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Mikhäel Hers: "I tried to restore the rhythm of life in the film"

The director of Les passangers de la nuit tells a story of everyday life based on family relationships

Mikhäel Hers, director of Les passangers de la nuit, has been able to explain first-hand some of the details of the film, which is competing in the Official Selection of the 67th International Film Festival of Valladolid. “Although it sounds like a cliché, when you imagine where your film might end up, you dream of seeing it in places you don’t know and in different cultures, so for me it’s a pleasure that it can be seen in Spain,” he said.

The geographical and temporal proximity makes the film quite close to Spanish viewers. At least for those who knew the 80s of the 20th century, a historical moment in which it is set more as a matter of nostalgia for the director, who lived his childhood and early adolescence in this period, than for the real needs of the script for the plot.

In the plot, a woman has just separated from her husband and has to start fending for herself in the family flat, where she continues to live with her two teenage children, but without her husband’s salary. In the street, Paris celebrates the predictions of change on election night 1981.

Ambience in the face of historic events

But Hers has shied away from reproducing events as a way of reclaiming the temporal space, beyond the occasional touch of historical context. To achieve that 1980s ambience, he has focused on getting the atmosphere right. “It’s more of a sensorial manifestation of the period, and in that sense I have sometimes described it as impressionist,” he said on the Seminci Channel.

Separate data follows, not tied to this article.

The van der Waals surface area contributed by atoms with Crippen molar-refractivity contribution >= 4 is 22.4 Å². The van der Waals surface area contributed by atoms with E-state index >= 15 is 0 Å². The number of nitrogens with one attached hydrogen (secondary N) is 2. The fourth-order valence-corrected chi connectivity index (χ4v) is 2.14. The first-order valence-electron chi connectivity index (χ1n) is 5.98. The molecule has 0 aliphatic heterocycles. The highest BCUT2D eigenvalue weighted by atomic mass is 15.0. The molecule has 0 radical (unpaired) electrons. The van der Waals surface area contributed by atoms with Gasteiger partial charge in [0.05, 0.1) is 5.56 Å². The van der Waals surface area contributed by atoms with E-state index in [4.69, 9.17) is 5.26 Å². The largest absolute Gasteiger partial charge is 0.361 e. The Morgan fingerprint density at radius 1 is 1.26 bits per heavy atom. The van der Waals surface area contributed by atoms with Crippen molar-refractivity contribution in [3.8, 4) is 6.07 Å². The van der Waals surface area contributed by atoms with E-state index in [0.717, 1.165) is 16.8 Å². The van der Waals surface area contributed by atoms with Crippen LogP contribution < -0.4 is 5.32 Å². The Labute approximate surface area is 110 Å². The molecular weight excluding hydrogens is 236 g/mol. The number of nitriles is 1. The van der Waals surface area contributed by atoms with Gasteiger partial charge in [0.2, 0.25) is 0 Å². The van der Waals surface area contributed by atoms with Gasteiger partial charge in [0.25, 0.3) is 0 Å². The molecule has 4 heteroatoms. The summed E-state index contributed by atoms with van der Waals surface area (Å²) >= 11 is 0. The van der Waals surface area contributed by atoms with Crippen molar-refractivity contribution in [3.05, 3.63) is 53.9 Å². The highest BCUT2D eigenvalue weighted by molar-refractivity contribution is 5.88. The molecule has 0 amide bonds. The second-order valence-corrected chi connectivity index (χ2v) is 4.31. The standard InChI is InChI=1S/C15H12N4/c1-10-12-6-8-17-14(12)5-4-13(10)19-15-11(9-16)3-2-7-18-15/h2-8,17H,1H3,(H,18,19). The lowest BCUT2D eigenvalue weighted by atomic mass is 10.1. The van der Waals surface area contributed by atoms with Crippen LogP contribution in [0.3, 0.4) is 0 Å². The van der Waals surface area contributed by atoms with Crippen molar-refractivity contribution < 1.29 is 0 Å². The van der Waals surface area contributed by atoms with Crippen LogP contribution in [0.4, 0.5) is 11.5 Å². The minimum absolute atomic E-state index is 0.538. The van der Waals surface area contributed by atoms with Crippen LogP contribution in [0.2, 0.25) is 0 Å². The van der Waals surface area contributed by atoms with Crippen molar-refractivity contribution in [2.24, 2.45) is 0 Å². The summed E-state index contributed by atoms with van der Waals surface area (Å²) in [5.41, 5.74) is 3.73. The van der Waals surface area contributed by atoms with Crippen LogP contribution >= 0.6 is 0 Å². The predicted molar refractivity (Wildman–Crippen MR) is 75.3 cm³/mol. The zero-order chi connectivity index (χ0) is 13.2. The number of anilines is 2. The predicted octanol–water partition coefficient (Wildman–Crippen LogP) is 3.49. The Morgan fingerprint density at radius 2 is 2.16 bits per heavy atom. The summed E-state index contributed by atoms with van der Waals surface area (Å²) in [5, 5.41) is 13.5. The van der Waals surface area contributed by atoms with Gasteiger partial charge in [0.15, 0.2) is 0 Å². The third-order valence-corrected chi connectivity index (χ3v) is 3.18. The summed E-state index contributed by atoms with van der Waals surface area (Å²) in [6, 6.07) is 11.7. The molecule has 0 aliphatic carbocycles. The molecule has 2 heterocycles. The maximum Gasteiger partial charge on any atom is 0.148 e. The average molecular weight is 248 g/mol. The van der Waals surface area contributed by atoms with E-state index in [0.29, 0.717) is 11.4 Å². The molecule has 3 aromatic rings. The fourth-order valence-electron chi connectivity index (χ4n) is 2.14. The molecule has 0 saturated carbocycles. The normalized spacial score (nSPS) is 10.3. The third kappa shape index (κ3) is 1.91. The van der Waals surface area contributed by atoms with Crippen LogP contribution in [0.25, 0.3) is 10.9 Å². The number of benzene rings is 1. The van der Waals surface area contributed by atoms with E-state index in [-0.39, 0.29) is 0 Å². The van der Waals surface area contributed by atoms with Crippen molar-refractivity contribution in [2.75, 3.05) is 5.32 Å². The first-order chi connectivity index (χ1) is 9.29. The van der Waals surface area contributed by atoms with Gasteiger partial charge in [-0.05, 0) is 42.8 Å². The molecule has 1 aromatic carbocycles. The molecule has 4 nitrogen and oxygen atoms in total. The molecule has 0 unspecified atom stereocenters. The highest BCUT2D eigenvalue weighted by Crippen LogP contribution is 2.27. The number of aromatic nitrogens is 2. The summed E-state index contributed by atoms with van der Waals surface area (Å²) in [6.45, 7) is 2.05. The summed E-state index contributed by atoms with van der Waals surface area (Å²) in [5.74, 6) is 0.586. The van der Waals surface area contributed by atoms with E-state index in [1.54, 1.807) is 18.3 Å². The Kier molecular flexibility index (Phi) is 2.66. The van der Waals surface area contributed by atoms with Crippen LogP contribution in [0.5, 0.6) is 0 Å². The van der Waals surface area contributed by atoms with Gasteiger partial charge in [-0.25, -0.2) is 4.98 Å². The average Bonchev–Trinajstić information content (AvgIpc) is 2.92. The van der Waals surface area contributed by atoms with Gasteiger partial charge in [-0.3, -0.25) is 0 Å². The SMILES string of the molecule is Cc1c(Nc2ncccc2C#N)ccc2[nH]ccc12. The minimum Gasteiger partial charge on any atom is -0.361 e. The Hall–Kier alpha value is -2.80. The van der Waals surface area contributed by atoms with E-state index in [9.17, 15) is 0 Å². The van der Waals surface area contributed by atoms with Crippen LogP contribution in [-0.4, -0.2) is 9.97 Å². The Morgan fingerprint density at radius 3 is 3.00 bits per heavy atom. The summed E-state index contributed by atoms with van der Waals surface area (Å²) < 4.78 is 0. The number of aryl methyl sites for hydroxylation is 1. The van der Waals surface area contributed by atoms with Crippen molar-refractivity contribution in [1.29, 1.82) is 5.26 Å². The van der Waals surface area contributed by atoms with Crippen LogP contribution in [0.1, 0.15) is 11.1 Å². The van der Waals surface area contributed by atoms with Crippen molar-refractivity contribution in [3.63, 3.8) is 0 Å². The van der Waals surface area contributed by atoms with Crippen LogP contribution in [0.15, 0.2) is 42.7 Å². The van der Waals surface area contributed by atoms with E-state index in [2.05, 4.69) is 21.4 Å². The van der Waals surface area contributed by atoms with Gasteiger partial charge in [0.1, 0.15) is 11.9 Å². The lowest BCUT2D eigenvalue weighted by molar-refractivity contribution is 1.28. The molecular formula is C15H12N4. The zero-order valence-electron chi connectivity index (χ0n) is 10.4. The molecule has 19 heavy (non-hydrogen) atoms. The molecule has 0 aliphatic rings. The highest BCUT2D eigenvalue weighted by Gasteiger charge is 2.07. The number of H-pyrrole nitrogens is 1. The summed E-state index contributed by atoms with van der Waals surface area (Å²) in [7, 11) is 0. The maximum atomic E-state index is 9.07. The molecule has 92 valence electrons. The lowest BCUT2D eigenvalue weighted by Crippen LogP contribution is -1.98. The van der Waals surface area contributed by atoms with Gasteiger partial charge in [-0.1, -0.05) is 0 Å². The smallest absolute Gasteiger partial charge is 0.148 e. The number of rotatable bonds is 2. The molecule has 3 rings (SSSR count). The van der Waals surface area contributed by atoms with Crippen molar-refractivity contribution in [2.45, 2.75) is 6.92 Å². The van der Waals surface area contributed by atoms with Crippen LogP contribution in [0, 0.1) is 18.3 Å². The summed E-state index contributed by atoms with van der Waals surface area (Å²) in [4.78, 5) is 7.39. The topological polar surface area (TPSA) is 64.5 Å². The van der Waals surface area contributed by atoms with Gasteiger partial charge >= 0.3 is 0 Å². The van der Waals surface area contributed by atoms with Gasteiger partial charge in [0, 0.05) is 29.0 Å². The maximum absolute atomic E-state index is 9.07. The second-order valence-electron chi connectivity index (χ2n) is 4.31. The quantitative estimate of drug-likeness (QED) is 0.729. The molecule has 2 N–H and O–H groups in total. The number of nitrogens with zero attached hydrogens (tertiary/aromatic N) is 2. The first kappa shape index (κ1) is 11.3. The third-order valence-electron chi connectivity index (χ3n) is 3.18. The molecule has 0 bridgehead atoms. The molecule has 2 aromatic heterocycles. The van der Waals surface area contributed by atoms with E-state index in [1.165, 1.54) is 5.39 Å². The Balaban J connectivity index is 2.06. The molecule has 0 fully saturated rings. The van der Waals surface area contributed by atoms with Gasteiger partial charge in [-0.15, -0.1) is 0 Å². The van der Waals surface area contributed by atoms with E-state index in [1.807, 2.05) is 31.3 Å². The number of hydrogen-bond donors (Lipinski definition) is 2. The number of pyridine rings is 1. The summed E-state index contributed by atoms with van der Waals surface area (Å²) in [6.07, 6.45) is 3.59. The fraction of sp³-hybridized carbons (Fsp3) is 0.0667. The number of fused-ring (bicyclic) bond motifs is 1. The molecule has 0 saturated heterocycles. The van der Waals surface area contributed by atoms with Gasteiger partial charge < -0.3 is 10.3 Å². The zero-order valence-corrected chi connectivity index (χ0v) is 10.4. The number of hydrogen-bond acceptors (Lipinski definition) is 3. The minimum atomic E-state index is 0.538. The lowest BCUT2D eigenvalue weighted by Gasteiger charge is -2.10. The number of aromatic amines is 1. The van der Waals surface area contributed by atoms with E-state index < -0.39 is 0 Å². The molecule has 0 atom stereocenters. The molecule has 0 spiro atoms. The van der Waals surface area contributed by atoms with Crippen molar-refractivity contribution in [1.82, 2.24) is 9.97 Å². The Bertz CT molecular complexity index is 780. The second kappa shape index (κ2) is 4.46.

Mikhäel Hers.

The filmmaker’s own filmic resources to achieve his goal are joined not only by details of costume or props, but also by the radio studio where the protagonist, Élisabeth (Charlotte Gainsbourg), begins to work, where the announcer smokes and drinks whisky during her nightly programme Les passangers de la nuit. The programme itself, or more precisely the way of listening to late-night programmes, is dying out.

As Hers explained during the presentation press conference at Film Week, Vanda (Emmanuelle Béart) is an important character for all that she represents: “When I was young, I used to listen to these late-night programmes on my walkman, in which the listeners told very personal and intimate stories. I was struck by the fact that many people were listening to the same thing at the same time, each from a different place. Now, with podcasts, that no longer happens, it’s atomised”. Béart, in masculine clothes and shoulder pads, made the character his own the moment he chose the wardrobe, according to the director.

People walking towards the light

Mikhäel Hers.

All those around the protagonist frame her evolution and, in one way or another, walk towards the light, as the director states. Both her teenage children, who never lose the family bond, and one of the most charismatic characters, Talulah (Noée Abita), who knows the feeling of belonging to a family group thanks to Élisabeth’s welcome. It is precisely thanks to Talulah that Hers brings out one of the film’s most important concepts: that of the selfless generosity that characterises Élisabeth.

The protagonist’s recovery from her depression, the political, social or personal growth of her children, Talulah’s recovery from her drug addiction… All events have their own rhythm in the film. “We seem to be used to films having an unnatural rhythm, a succession of climaxes that don’t happen in reality. Life is not like that. It has higher and lower moments, but not like that. I have tried to restore the rhythm of life in the film”.

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